By Catherine Wagley
By Channing Sargent
By L.A. Weekly critics
By Amanda Lewis
By Catherine Wagley
By Carol Cheh
By Keegan Hamilton
By Bill Raden
I was also thinking about your last novel,Sacrament. I wonder what will happen if the Christian types get wind of that. It might be your least quote-unquote horrific novel, but the gay sex in there is pretty unflinching. I mean it didn’t shock me, but . . .
[Laughs.] Yes, I don’t imagine it would have. You know Sacramentsold about 50 percent of what my other books have sold.
Really? Because it was so gay?
Yeah. It’s interesting to me that the numbers haven’t been as strong on that book. You can go online and very easily find pods of very dedicated Clive Barker fans who really object to that novel. There’s almost an audible sigh from those pages. They say, “Well, I suppose he had to get it out of his system,” and that kind of thing. There are scenes in that book that are really strong sexually. It’s not a gentle introduction to gay sex. But I always need to write the most intense thing I’ve ever written, whatever the subject matter.
Does it frustrate you that your books tend to be marginalized or condescended to by the literary establishment? You’re not the only important writer to be denied a place in the canon, but you’re a glaring example. Your popularity and your influence on culture are undeniable, yet it’s hard to imagine that, say,The New York Times Book Review or the New York Review of Books et al. will ever acknowledge your work’s significance.
That used to bother me a whole heap, but now I figure that there’s an anti-canon falling into place. The likes of our work is in it. I think what we have to realize is that the scope of literature is changing again. I think the charge of my work is its saving grace, and it’s also the problem for mainstream literature. If you look at the Booker Prize and all that, there’s a lot of little old lady and Oprah’s Choice literature out there. My heroes, like Bosch and Goya and Poe, are to some extent still marginalized. I’m not sure I would like it if it were any other way. The alternative is that this stuff be embraced.
Which would make you cringe?
God, yes. I’d think, “What have I done wrong now?” Besides, being marginalized creates passion in my fans and makes me feel very loyal to them. I believe very strongly — for myself, and for you as well — that there will be a reassessment of what the old canon was. For example, you know there was this incredible hue and cry last year when the British public was polled and asked to name the most important book of the century, and the winner by a vast margin was The Lord of the Rings. That entertained the hell out of me. So you had all these literary types saying, “No, no, no, you can’t have this in my canon. I refuse.” The fact of the matter is that our books are being read by far more influential minds than the books of writers who are being properly positioned by their publishers and by the reviewers they sleep with. Fuck the canon.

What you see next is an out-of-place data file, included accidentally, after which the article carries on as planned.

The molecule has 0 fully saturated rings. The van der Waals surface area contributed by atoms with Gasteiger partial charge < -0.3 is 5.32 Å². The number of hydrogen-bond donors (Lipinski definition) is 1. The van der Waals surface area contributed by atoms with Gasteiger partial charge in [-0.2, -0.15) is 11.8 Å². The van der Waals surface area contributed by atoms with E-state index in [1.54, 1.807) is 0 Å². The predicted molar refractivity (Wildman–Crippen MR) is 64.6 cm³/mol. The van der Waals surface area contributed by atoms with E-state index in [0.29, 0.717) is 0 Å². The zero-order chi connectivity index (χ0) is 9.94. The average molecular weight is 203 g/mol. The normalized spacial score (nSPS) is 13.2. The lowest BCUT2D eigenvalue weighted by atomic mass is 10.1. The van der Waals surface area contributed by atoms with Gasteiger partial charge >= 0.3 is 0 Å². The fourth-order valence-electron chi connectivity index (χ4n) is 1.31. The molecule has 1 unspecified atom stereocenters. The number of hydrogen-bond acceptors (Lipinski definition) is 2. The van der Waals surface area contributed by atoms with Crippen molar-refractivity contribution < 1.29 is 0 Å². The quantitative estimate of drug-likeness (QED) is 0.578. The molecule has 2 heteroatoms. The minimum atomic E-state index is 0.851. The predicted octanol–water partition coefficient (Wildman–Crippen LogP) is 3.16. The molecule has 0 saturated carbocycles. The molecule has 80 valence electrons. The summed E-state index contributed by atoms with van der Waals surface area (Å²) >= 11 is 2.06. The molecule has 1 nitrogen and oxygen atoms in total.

You never worry, “What if they’re right and I’m wrong?”
One of the things I’ve learned as an artist, as my life has gone on, is to stop saying “right” or “wrong.” My behavior pattern has been to do whatever I wanted to do, and deal with the consequences afterwards. In fiscal terms, the consequences have been negative more than positive. There were a lot of decisions I could have made which my bank manager says I should have made. But I just couldn’t, because I felt like a prisoner.
A prisoner of Pinhead?
Yes. Of Hellraiser, for instance, and the phenomenon it inspired. But I’ve actually escaped quite well. And after “Abarat” comes out, I think the rest of that will go down in the dust. And I don’t think I’ll direct any more films. They’re too time-consuming. I’m 48. My dad was 73 when he died, and my granddad was 63. The Barker men don’t tend to last long, and there are all sorts of projects I want to do in what time I have. Like I have a huge metaphysical book in my head.
À la Weaveworld or . . . ?
It will make Weaveworld look like Nancy Drew. A huge, huge, huge metaphysical book. I want to investigate the erotic at its most profound, in forms that I think we possibly begin to see in Burroughs, but which haven’t been pursued as a consistent thesis. We’re talking my Bible. I want to write the Bible. [Laughter.] So there’s a lot to do.